Language Selection

English French German Italian Portuguese Spanish

Quiz Of The Week: Linux

Filed under
Linux

Since it emerged in the 1990s, Linux has been the leading open source project, and has shown just what free and open source code can do.

Free to use and modify, Linux now dominates many sections of the market, including smartphones, supercomputers and embedded systems. The rights to use it are managed by licences such as GPL (the GNU General Public Licence), and a host of companies make a solid business in distributing and supporting the Linux operating system.

Linux takes off

Strictly Linux is just the kernel, but the whole operating system is usually called by that name. It’s available in various distributions, that run on everything from a tiny Raspberry Pi, to China’s colossal Tianhe-2 supercomputer.

It’s been used everywhere, including in space – as you will find in our quiz.

It’s also faced oppostition and criticism from major software players such as Microsoft, though most have eventually come to see sense and support Linux in some shape or form. It got full support on Microsoft’s Azure cloud in June 2013.

Despite its manifest ability, Linux is still all too often hidden under the covers – so users of popular smartphones may be unaware they have it in their pockets.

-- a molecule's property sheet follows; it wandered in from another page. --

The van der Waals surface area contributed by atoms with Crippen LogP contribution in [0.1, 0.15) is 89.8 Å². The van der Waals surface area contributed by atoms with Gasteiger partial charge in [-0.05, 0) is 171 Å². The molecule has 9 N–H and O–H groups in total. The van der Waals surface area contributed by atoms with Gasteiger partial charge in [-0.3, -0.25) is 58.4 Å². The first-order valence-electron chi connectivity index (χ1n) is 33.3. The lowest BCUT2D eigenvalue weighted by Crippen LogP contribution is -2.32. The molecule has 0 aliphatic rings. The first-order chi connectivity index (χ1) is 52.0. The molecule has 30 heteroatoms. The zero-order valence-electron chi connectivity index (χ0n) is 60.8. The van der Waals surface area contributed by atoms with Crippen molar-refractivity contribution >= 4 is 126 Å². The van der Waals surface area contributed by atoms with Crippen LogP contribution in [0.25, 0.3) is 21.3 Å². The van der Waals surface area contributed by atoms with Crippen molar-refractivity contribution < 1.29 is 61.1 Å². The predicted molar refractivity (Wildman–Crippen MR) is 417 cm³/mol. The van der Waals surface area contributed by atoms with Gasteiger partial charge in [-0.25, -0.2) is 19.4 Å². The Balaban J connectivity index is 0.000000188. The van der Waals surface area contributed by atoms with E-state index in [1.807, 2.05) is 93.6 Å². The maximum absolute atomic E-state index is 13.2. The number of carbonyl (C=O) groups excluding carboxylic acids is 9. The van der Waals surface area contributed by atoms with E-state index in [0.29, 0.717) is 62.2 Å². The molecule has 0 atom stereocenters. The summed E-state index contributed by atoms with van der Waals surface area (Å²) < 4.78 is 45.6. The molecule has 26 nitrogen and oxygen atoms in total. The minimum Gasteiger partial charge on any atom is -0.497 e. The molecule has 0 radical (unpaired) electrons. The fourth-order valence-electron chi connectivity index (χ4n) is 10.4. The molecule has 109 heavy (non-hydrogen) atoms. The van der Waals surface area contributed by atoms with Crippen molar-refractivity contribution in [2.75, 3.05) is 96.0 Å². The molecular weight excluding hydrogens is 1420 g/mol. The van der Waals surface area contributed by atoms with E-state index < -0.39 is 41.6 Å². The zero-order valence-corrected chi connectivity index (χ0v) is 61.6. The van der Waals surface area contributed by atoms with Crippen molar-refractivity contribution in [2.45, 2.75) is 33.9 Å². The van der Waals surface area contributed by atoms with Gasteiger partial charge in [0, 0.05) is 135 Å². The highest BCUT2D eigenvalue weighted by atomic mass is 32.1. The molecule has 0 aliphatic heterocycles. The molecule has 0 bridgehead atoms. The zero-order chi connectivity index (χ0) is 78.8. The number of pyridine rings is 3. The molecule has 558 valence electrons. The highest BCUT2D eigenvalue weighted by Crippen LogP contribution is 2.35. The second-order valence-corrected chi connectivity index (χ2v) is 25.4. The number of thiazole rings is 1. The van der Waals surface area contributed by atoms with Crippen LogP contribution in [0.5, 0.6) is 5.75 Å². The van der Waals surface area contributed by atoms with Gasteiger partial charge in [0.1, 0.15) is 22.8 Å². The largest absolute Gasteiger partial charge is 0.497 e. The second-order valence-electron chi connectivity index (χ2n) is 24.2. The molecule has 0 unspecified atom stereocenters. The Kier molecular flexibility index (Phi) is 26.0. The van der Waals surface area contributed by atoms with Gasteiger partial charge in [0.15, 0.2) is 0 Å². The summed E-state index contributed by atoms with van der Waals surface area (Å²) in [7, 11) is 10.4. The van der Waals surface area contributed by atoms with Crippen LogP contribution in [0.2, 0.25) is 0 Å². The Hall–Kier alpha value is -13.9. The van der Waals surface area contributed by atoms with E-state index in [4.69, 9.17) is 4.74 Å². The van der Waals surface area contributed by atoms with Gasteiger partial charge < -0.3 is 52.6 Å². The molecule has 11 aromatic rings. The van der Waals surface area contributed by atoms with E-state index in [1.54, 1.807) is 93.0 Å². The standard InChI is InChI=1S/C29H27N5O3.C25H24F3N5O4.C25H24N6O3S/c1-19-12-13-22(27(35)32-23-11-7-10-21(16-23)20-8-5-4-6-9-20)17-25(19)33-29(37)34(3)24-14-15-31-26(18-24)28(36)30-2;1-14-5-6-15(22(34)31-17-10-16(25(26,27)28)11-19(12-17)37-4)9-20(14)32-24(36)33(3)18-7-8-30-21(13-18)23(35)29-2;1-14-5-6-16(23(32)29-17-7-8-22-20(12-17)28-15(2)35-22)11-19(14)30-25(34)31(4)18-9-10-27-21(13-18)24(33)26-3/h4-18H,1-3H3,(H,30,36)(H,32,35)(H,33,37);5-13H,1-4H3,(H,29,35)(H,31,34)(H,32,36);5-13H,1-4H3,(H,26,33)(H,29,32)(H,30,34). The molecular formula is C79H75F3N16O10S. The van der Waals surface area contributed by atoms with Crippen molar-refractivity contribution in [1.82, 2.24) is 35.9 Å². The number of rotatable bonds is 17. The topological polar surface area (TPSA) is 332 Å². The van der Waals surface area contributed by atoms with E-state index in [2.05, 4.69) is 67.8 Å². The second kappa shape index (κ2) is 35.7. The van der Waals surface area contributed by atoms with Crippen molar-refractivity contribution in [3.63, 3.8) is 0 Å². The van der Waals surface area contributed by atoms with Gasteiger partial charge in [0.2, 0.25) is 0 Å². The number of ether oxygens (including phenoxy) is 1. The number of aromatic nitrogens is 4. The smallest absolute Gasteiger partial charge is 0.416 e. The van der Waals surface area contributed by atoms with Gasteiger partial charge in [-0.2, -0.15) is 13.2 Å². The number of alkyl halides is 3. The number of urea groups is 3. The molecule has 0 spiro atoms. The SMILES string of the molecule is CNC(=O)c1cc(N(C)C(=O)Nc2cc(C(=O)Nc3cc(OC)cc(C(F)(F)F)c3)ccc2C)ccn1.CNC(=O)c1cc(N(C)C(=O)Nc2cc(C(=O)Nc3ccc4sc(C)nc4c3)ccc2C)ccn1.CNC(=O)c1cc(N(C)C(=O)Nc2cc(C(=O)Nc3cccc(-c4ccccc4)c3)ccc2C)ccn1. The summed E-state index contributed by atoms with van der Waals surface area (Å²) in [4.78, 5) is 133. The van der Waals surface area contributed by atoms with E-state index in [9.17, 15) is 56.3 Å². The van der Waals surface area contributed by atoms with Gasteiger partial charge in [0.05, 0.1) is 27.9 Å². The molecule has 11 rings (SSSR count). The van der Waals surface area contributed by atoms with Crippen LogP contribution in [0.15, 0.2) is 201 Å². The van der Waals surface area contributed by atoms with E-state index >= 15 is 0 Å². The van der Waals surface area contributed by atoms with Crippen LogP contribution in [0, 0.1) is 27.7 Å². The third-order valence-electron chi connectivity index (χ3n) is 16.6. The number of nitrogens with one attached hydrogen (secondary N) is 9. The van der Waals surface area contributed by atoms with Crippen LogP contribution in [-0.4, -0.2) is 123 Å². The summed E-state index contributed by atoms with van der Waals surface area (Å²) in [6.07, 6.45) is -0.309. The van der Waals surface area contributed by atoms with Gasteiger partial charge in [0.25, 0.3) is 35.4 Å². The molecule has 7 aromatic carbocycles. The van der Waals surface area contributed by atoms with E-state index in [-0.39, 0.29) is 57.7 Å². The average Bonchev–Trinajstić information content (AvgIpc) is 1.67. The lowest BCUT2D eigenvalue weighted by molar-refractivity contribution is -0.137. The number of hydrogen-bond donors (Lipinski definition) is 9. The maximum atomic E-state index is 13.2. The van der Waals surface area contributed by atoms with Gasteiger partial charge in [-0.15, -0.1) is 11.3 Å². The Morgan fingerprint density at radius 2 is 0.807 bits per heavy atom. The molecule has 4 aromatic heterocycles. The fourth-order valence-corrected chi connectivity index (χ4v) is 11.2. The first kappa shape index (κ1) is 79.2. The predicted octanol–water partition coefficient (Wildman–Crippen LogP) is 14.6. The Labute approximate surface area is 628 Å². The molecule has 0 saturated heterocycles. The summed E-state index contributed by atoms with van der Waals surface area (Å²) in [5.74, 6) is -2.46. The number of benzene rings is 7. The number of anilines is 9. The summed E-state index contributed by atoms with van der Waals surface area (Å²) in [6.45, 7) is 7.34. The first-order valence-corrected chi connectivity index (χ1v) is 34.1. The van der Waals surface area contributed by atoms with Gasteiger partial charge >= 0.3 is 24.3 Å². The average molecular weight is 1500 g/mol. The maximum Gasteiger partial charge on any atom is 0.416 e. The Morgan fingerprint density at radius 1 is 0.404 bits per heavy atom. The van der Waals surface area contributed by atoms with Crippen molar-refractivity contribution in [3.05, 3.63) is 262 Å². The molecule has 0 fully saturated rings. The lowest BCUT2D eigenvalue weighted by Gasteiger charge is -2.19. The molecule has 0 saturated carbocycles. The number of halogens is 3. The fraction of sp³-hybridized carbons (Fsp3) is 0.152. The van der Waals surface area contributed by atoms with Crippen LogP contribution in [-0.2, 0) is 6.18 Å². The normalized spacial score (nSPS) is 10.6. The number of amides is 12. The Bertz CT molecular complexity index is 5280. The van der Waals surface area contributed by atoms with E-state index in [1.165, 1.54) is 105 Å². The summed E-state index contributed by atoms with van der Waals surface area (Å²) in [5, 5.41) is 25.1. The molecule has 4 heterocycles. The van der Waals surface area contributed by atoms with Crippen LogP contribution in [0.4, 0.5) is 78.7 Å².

Let’s raise your Linux awareness…

Try our Linux quiz!




More in Tux Machines

SteamOS A Linux Distribution For Gaming


Picture

SteamOS is a Debian Linux kernel-based operating system in development by Valve Corporation designed to be the primary operating system for the Steam Machine game consoles. It was initially released on December 13, 2013, alongside the start of end-user beta testing of Steam Machines.
 

Read At LinuxAndUbuntu

KDE Applications 14.12.3 Officially Released

KDE Applications 14.12 has been released by its makers, and it’s a regular maintenance update. It comes with a ton of bug fixes and will be soon available in various repositories. Read more

Understanding The Linux Kernel's BPF In-Kernel Virtual Machine

BPF continues marching forward as a universal, in-kernel virtual machine for the Linux kernel. The Berkeley Packet Filter was originally designed for network packet filtering but has since been extended as eBPF to support other non-network subsystems via the bpf syscall. Here's some more details on this in-kernel virtual machine. Alexei Starovoitov presented at last month's Linux Foundation Collaboration Summit in Santa Rosa about BPF as an in-kernel virtual machine. The slides have been published for those wishing to learn more about its state and capabilities. Read more

Calligra 2.9.0 is Out

Packages for the release of KDE's document suite Calligra 2.9 are available for Kubuntu 14.10. You can get it from the Kubuntu Backports PPA. They are also in our development version Vivid. Read more